updated 4/1/2004 6:36:51 AM ET 2004-04-01T11:36:51

Scientists say they’ve identified two variants of a single gene that might raise a child’s risk of autism by twofold or more.

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The variants are fairly common and can’t bring on the disease by themselves, the researchers said. Scientists believe several genes, perhaps five to 10, have to work together to produce autism.

Previous studies have identified variants in other genes that might contribute to the disease but none has been proven to do so. Finding autism-related genes might help scientists develop treatments for the perplexing disorder.

More studies needed
The new work provides strong evidence that the gene influences susceptibility to autism, but more studies will be needed to confirm the link, said lead study author Joseph Buxbaum of the Mount Sinai School of Medicine in New York.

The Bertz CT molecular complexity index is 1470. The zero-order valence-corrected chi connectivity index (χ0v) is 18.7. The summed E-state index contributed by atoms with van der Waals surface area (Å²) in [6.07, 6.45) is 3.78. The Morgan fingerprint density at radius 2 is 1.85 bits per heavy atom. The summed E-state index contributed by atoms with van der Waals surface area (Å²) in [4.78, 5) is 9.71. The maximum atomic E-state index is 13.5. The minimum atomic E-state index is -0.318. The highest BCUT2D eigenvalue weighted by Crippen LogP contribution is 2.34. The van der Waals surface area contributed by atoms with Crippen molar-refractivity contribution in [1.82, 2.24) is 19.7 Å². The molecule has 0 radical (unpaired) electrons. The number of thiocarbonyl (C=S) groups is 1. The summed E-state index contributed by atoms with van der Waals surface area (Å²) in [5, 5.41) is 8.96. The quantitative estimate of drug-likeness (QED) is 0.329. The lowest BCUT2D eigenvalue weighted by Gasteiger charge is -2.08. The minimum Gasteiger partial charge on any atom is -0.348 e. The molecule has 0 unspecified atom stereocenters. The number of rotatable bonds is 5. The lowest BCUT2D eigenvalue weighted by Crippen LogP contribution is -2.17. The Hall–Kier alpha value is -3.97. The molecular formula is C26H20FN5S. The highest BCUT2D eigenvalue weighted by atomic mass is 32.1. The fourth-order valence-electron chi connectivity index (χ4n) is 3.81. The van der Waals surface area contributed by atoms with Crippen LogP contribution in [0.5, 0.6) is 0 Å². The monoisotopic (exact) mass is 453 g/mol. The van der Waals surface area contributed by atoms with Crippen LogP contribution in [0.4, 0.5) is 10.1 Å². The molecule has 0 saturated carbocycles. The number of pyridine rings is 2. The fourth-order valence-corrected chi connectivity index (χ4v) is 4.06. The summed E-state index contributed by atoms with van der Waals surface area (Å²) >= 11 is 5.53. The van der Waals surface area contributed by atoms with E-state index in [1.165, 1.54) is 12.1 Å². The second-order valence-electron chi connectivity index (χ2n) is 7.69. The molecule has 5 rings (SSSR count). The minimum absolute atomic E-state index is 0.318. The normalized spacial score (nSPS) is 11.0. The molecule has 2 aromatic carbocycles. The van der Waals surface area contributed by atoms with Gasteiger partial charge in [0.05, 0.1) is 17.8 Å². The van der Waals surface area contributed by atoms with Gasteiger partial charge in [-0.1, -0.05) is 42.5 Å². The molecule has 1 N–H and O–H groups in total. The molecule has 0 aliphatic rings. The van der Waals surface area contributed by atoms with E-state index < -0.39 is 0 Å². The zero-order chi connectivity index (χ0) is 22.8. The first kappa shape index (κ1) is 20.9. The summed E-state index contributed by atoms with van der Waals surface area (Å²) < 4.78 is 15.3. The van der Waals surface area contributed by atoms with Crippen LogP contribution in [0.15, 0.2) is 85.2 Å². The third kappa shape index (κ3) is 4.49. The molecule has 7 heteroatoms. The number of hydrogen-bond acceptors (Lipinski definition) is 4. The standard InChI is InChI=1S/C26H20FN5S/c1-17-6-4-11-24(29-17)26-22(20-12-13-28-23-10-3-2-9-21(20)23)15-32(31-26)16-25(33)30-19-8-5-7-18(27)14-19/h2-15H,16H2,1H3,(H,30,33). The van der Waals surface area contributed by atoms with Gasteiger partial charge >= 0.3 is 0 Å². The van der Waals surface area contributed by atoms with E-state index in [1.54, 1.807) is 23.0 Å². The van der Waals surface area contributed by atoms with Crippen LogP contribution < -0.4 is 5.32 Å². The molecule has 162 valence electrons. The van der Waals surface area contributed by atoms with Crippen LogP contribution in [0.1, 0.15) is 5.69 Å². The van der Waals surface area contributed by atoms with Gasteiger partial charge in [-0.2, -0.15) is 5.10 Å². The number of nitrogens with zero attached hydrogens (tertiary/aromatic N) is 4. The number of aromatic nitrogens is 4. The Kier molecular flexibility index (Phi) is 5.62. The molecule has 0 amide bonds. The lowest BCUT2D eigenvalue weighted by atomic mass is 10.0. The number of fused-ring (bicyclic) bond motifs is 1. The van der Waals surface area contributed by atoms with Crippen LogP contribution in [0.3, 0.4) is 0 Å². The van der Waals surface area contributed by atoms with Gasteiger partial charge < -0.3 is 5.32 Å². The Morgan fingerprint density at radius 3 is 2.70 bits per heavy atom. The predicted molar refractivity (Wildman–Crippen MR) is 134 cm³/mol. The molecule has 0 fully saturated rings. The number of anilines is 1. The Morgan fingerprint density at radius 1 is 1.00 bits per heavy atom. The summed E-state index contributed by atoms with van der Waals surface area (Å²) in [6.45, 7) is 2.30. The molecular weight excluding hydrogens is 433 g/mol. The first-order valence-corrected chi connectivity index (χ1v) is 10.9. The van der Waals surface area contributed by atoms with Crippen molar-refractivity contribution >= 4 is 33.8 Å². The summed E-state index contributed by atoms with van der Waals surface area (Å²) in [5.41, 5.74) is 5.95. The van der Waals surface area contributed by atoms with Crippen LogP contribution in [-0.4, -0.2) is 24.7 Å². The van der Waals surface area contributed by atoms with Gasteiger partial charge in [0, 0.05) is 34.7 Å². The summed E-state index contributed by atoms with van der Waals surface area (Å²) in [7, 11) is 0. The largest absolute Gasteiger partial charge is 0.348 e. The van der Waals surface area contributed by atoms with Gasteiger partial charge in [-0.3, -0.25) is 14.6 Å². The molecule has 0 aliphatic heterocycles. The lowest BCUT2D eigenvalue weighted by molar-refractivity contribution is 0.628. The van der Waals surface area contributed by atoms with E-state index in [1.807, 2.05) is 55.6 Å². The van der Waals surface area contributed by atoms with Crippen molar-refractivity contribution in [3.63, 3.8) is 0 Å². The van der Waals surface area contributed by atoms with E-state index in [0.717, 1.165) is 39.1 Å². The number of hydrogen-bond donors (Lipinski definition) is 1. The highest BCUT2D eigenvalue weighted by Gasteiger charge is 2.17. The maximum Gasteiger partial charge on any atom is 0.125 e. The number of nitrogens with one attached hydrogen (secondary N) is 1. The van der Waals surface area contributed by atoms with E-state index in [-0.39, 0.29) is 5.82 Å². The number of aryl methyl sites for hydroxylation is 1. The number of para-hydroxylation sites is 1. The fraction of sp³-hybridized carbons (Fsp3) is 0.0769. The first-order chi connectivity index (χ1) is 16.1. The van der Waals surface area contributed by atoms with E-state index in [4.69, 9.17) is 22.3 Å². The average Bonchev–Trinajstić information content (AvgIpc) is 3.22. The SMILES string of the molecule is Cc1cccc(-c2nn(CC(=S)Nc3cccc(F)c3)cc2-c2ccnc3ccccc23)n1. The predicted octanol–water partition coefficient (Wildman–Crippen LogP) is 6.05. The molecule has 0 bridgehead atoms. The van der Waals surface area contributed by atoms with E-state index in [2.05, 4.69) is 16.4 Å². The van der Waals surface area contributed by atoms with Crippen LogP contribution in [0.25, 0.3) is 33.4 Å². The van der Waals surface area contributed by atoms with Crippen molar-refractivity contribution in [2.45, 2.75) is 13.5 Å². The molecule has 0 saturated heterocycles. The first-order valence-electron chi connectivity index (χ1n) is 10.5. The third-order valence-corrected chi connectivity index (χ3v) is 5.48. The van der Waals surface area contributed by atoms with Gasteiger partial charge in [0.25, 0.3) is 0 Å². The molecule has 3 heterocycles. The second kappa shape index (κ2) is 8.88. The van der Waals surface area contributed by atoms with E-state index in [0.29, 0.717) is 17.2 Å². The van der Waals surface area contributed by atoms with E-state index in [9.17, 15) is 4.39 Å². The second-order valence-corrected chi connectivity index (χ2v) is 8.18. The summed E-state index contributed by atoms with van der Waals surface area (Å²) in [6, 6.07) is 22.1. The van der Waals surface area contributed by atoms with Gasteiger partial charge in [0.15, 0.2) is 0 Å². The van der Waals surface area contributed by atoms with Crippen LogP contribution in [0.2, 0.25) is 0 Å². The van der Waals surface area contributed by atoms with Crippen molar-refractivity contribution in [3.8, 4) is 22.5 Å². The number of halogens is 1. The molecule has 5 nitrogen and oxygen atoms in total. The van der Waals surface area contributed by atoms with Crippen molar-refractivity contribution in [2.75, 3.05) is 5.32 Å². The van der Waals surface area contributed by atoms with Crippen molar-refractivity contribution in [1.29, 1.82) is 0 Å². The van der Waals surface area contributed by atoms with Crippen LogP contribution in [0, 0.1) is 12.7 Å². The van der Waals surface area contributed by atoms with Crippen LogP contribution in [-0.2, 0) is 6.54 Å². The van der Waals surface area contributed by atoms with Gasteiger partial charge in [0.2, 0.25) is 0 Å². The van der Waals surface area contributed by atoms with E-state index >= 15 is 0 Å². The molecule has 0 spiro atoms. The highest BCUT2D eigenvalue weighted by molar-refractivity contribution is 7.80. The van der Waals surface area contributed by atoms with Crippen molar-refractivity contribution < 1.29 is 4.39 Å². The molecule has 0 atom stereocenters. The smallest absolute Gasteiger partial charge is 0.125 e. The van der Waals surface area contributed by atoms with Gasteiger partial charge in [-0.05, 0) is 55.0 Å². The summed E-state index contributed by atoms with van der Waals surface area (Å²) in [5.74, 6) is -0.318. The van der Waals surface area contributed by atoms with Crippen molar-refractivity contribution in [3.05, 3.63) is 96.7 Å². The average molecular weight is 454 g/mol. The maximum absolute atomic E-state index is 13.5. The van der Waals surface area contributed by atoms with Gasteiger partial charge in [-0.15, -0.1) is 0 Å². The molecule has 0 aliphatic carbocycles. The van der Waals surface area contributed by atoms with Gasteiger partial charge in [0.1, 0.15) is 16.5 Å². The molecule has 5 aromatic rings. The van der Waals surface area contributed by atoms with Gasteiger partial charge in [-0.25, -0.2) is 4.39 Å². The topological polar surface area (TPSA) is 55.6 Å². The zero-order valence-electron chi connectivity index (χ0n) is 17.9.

“It looks like they might have something there ... but it’s a bit too soon to say definitively,” said Susan Santangelo, a Harvard expert not involved in the study.

The study appears in the April issue of the American Journal of Psychiatry.

Autism, which normally appears by age 3 and usually in boys, interferes with a child’s ability to communicate and interact with others. Affected children might not respond to their names or even look at other people.

The new study looked at 411 families, analyzing DNA from more than 2,000 people. Of those, 720 had autism.

The study found that the two gene variants had been inherited by family members with autism more often than one would expect by chance. That implicates the variants in the disease.

The gene is involved in providing energy to brain cells, so variant versions might hamper the operation of those cells, the researchers said.

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